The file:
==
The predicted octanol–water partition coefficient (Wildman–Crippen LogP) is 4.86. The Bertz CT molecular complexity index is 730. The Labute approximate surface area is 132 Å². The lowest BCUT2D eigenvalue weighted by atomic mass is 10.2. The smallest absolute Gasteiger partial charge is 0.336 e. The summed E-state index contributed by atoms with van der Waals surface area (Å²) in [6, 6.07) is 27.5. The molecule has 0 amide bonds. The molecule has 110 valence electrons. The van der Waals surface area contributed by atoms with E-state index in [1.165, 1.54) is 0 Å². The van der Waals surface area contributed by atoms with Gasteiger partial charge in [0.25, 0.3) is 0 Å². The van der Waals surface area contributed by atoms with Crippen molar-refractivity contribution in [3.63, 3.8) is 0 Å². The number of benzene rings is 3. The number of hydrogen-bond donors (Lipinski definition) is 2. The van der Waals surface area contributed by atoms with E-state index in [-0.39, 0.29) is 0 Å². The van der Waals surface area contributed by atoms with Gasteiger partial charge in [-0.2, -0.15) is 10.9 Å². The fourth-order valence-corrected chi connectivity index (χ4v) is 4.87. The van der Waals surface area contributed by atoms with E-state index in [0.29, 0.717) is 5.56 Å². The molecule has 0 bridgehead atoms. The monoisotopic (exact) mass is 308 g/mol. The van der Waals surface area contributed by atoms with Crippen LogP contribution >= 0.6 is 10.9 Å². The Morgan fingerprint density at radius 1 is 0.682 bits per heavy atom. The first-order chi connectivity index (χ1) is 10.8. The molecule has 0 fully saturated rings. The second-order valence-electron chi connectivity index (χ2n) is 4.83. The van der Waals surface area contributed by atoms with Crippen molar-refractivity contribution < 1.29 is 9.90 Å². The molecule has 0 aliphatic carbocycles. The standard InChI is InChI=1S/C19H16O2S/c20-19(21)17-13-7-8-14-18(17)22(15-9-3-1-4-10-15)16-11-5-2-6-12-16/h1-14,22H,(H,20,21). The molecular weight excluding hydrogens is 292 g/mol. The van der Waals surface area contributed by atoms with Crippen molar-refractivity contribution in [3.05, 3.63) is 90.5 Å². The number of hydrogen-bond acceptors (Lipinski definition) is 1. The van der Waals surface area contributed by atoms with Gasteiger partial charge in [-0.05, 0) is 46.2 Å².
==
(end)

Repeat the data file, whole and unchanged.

The predicted octanol–water partition coefficient (Wildman–Crippen LogP) is 4.86. The Bertz CT molecular complexity index is 730. The Labute approximate surface area is 132 Å². The lowest BCUT2D eigenvalue weighted by atomic mass is 10.2. The smallest absolute Gasteiger partial charge is 0.336 e. The summed E-state index contributed by atoms with van der Waals surface area (Å²) in [6, 6.07) is 27.5. The molecule has 0 amide bonds. The molecule has 110 valence electrons. The van der Waals surface area contributed by atoms with E-state index in [1.165, 1.54) is 0 Å². The van der Waals surface area contributed by atoms with Gasteiger partial charge in [0.25, 0.3) is 0 Å². The van der Waals surface area contributed by atoms with Crippen molar-refractivity contribution in [3.63, 3.8) is 0 Å². The number of benzene rings is 3. The number of hydrogen-bond donors (Lipinski definition) is 2. The van der Waals surface area contributed by atoms with E-state index in [-0.39, 0.29) is 0 Å². The van der Waals surface area contributed by atoms with Gasteiger partial charge in [-0.2, -0.15) is 10.9 Å². The fourth-order valence-corrected chi connectivity index (χ4v) is 4.87. The van der Waals surface area contributed by atoms with E-state index in [0.29, 0.717) is 5.56 Å². The molecule has 0 bridgehead atoms. The monoisotopic (exact) mass is 308 g/mol. The van der Waals surface area contributed by atoms with Crippen LogP contribution >= 0.6 is 10.9 Å². The Morgan fingerprint density at radius 1 is 0.682 bits per heavy atom. The first-order chi connectivity index (χ1) is 10.8. The molecule has 0 fully saturated rings. The second-order valence-electron chi connectivity index (χ2n) is 4.83. The van der Waals surface area contributed by atoms with Crippen molar-refractivity contribution < 1.29 is 9.90 Å². The molecule has 0 aliphatic carbocycles. The standard InChI is InChI=1S/C19H16O2S/c20-19(21)17-13-7-8-14-18(17)22(15-9-3-1-4-10-15)16-11-5-2-6-12-16/h1-14,22H,(H,20,21). The molecular weight excluding hydrogens is 292 g/mol. The van der Waals surface area contributed by atoms with Crippen molar-refractivity contribution in [3.05, 3.63) is 90.5 Å². The number of hydrogen-bond acceptors (Lipinski definition) is 1. The van der Waals surface area contributed by atoms with Gasteiger partial charge in [-0.05, 0) is 46.2 Å².